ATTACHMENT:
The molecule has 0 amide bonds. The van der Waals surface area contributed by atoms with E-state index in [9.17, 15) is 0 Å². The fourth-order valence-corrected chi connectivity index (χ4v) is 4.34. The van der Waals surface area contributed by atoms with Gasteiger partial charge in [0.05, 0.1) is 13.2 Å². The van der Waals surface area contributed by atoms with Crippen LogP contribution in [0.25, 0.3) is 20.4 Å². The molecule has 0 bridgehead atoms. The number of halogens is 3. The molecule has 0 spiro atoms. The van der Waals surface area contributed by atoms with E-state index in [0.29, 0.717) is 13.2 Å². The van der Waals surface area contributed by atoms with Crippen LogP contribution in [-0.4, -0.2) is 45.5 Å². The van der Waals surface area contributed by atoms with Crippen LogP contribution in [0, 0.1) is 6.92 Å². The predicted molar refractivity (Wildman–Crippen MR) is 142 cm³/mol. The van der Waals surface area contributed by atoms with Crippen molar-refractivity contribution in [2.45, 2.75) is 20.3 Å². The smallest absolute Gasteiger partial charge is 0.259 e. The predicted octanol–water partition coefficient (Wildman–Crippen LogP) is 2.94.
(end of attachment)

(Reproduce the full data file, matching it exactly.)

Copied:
The molecule has 0 amide bonds. The van der Waals surface area contributed by atoms with E-state index in [9.17, 15) is 0 Å². The fourth-order valence-corrected chi connectivity index (χ4v) is 4.34. The van der Waals surface area contributed by atoms with Gasteiger partial charge in [0.05, 0.1) is 13.2 Å². The van der Waals surface area contributed by atoms with Crippen LogP contribution in [0.25, 0.3) is 20.4 Å². The molecule has 0 bridgehead atoms. The number of halogens is 3. The molecule has 0 spiro atoms. The van der Waals surface area contributed by atoms with E-state index in [0.29, 0.717) is 13.2 Å². The van der Waals surface area contributed by atoms with Crippen LogP contribution in [-0.4, -0.2) is 45.5 Å². The van der Waals surface area contributed by atoms with Crippen LogP contribution in [0, 0.1) is 6.92 Å². The predicted molar refractivity (Wildman–Crippen MR) is 142 cm³/mol. The van der Waals surface area contributed by atoms with Crippen molar-refractivity contribution in [2.45, 2.75) is 20.3 Å². The smallest absolute Gasteiger partial charge is 0.259 e. The predicted octanol–water partition coefficient (Wildman–Crippen LogP) is 2.94.